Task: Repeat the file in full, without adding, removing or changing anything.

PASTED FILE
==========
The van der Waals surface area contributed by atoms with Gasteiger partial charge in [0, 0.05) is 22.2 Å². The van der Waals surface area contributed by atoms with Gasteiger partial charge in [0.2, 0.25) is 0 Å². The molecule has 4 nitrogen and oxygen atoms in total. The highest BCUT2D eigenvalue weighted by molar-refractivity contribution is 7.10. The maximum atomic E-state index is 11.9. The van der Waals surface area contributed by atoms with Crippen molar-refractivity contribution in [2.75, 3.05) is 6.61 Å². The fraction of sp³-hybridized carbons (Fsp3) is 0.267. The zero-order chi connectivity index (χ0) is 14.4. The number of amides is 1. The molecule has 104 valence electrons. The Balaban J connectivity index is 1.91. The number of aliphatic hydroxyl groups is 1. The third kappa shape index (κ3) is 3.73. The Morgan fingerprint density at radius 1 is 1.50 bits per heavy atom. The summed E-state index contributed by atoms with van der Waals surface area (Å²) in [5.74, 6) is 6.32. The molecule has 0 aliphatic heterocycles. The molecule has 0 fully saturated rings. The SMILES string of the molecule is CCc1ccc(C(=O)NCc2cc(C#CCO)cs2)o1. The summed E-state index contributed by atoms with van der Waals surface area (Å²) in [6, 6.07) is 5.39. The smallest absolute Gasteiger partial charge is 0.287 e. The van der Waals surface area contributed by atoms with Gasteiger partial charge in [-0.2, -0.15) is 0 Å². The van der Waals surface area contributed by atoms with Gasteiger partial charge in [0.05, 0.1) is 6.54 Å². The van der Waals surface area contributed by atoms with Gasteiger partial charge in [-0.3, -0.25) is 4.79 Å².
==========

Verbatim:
The van der Waals surface area contributed by atoms with Gasteiger partial charge in [0, 0.05) is 22.2 Å². The van der Waals surface area contributed by atoms with Gasteiger partial charge in [0.2, 0.25) is 0 Å². The molecule has 4 nitrogen and oxygen atoms in total. The highest BCUT2D eigenvalue weighted by molar-refractivity contribution is 7.10. The maximum atomic E-state index is 11.9. The van der Waals surface area contributed by atoms with Crippen molar-refractivity contribution in [2.75, 3.05) is 6.61 Å². The fraction of sp³-hybridized carbons (Fsp3) is 0.267. The zero-order chi connectivity index (χ0) is 14.4. The number of amides is 1. The molecule has 104 valence electrons. The Balaban J connectivity index is 1.91. The number of aliphatic hydroxyl groups is 1. The third kappa shape index (κ3) is 3.73. The Morgan fingerprint density at radius 1 is 1.50 bits per heavy atom. The summed E-state index contributed by atoms with van der Waals surface area (Å²) in [5.74, 6) is 6.32. The molecule has 0 aliphatic heterocycles. The molecule has 0 fully saturated rings. The SMILES string of the molecule is CCc1ccc(C(=O)NCc2cc(C#CCO)cs2)o1. The summed E-state index contributed by atoms with van der Waals surface area (Å²) in [6, 6.07) is 5.39. The smallest absolute Gasteiger partial charge is 0.287 e. The van der Waals surface area contributed by atoms with Gasteiger partial charge in [-0.2, -0.15) is 0 Å². The van der Waals surface area contributed by atoms with Gasteiger partial charge in [0.05, 0.1) is 6.54 Å². The van der Waals surface area contributed by atoms with Gasteiger partial charge in [-0.3, -0.25) is 4.79 Å².